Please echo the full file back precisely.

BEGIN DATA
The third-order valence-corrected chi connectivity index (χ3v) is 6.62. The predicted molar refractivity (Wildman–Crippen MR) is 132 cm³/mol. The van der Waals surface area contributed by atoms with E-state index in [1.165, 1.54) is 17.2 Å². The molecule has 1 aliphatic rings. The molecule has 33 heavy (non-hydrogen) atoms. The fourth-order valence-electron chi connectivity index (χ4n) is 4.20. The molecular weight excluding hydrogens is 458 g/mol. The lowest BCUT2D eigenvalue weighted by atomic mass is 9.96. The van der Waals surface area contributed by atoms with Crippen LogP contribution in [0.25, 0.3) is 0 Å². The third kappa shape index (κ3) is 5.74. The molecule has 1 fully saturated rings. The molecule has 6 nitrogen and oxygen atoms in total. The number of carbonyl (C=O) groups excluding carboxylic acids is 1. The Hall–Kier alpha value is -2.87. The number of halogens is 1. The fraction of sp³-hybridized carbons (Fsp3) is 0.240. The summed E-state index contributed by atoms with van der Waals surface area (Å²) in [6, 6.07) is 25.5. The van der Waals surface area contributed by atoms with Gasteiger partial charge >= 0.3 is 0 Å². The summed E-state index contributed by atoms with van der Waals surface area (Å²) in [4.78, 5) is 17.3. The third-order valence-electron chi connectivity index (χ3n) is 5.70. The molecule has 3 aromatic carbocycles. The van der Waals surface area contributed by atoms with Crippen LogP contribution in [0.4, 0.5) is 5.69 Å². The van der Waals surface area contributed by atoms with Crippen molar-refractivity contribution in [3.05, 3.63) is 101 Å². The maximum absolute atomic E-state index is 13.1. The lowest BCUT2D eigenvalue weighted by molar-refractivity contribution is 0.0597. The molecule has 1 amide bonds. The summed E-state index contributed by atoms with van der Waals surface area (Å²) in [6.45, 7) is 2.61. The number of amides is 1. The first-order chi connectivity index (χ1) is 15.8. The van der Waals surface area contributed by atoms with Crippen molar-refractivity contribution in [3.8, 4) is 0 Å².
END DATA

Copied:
The third-order valence-corrected chi connectivity index (χ3v) is 6.62. The predicted molar refractivity (Wildman–Crippen MR) is 132 cm³/mol. The van der Waals surface area contributed by atoms with E-state index in [1.165, 1.54) is 17.2 Å². The molecule has 1 aliphatic rings. The molecule has 33 heavy (non-hydrogen) atoms. The fourth-order valence-electron chi connectivity index (χ4n) is 4.20. The molecular weight excluding hydrogens is 458 g/mol. The lowest BCUT2D eigenvalue weighted by atomic mass is 9.96. The van der Waals surface area contributed by atoms with Crippen LogP contribution in [0.25, 0.3) is 0 Å². The third kappa shape index (κ3) is 5.74. The molecule has 1 fully saturated rings. The molecule has 6 nitrogen and oxygen atoms in total. The number of carbonyl (C=O) groups excluding carboxylic acids is 1. The Hall–Kier alpha value is -2.87. The number of halogens is 1. The fraction of sp³-hybridized carbons (Fsp3) is 0.240. The summed E-state index contributed by atoms with van der Waals surface area (Å²) in [6, 6.07) is 25.5. The van der Waals surface area contributed by atoms with Gasteiger partial charge >= 0.3 is 0 Å². The summed E-state index contributed by atoms with van der Waals surface area (Å²) in [4.78, 5) is 17.3. The third-order valence-electron chi connectivity index (χ3n) is 5.70. The molecule has 3 aromatic carbocycles. The van der Waals surface area contributed by atoms with Crippen LogP contribution in [0.4, 0.5) is 5.69 Å². The van der Waals surface area contributed by atoms with Crippen molar-refractivity contribution in [3.05, 3.63) is 101 Å². The maximum absolute atomic E-state index is 13.1. The lowest BCUT2D eigenvalue weighted by molar-refractivity contribution is 0.0597. The molecule has 1 amide bonds. The summed E-state index contributed by atoms with van der Waals surface area (Å²) in [6.45, 7) is 2.61. The number of amides is 1. The first-order chi connectivity index (χ1) is 15.8. The van der Waals surface area contributed by atoms with Crippen molar-refractivity contribution in [3.8, 4) is 0 Å².